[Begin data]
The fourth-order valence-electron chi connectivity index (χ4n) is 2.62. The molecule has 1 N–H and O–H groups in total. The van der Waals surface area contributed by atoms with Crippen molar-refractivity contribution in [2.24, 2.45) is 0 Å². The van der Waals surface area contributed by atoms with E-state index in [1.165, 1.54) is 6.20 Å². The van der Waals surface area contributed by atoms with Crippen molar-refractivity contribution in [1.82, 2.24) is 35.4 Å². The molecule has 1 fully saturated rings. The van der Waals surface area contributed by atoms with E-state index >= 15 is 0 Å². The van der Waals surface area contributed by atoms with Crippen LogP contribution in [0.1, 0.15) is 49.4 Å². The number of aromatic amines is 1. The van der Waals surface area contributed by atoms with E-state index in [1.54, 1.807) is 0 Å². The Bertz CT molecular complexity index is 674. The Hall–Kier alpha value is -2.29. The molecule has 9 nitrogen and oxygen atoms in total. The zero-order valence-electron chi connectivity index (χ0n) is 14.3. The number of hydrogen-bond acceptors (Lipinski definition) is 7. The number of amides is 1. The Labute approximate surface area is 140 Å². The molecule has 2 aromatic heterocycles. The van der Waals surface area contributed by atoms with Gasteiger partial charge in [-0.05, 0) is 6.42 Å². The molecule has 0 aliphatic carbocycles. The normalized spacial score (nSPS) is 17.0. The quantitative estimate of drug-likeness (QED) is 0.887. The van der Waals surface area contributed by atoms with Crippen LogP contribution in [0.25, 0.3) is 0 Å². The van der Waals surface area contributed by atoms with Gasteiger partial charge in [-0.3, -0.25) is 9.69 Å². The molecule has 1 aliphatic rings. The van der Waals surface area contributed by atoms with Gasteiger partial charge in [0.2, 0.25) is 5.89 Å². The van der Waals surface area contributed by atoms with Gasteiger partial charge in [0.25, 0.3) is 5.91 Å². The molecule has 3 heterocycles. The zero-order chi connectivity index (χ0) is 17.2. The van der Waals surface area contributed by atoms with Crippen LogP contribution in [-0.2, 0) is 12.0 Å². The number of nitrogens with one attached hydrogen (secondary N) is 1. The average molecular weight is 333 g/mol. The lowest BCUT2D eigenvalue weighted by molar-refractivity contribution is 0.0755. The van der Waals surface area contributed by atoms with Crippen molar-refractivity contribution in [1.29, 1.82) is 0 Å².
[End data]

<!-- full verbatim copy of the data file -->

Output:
The fourth-order valence-electron chi connectivity index (χ4n) is 2.62. The molecule has 1 N–H and O–H groups in total. The van der Waals surface area contributed by atoms with Crippen molar-refractivity contribution in [2.24, 2.45) is 0 Å². The van der Waals surface area contributed by atoms with E-state index in [1.165, 1.54) is 6.20 Å². The van der Waals surface area contributed by atoms with Crippen molar-refractivity contribution in [1.82, 2.24) is 35.4 Å². The molecule has 1 fully saturated rings. The van der Waals surface area contributed by atoms with E-state index >= 15 is 0 Å². The van der Waals surface area contributed by atoms with Crippen LogP contribution in [0.1, 0.15) is 49.4 Å². The number of aromatic amines is 1. The van der Waals surface area contributed by atoms with E-state index in [1.54, 1.807) is 0 Å². The Bertz CT molecular complexity index is 674. The Hall–Kier alpha value is -2.29. The molecule has 9 nitrogen and oxygen atoms in total. The zero-order valence-electron chi connectivity index (χ0n) is 14.3. The number of hydrogen-bond acceptors (Lipinski definition) is 7. The number of amides is 1. The Labute approximate surface area is 140 Å². The molecule has 2 aromatic heterocycles. The van der Waals surface area contributed by atoms with Gasteiger partial charge in [-0.05, 0) is 6.42 Å². The molecule has 0 aliphatic carbocycles. The normalized spacial score (nSPS) is 17.0. The quantitative estimate of drug-likeness (QED) is 0.887. The van der Waals surface area contributed by atoms with Crippen LogP contribution in [0.25, 0.3) is 0 Å². The van der Waals surface area contributed by atoms with Gasteiger partial charge in [-0.3, -0.25) is 9.69 Å². The molecule has 1 aliphatic rings. The van der Waals surface area contributed by atoms with Gasteiger partial charge in [0.2, 0.25) is 5.89 Å². The van der Waals surface area contributed by atoms with Gasteiger partial charge in [0.25, 0.3) is 5.91 Å². The molecule has 3 heterocycles. The zero-order chi connectivity index (χ0) is 17.2. The van der Waals surface area contributed by atoms with Crippen LogP contribution in [-0.2, 0) is 12.0 Å². The number of nitrogens with one attached hydrogen (secondary N) is 1. The average molecular weight is 333 g/mol. The lowest BCUT2D eigenvalue weighted by molar-refractivity contribution is 0.0755. The van der Waals surface area contributed by atoms with Crippen molar-refractivity contribution in [1.29, 1.82) is 0 Å².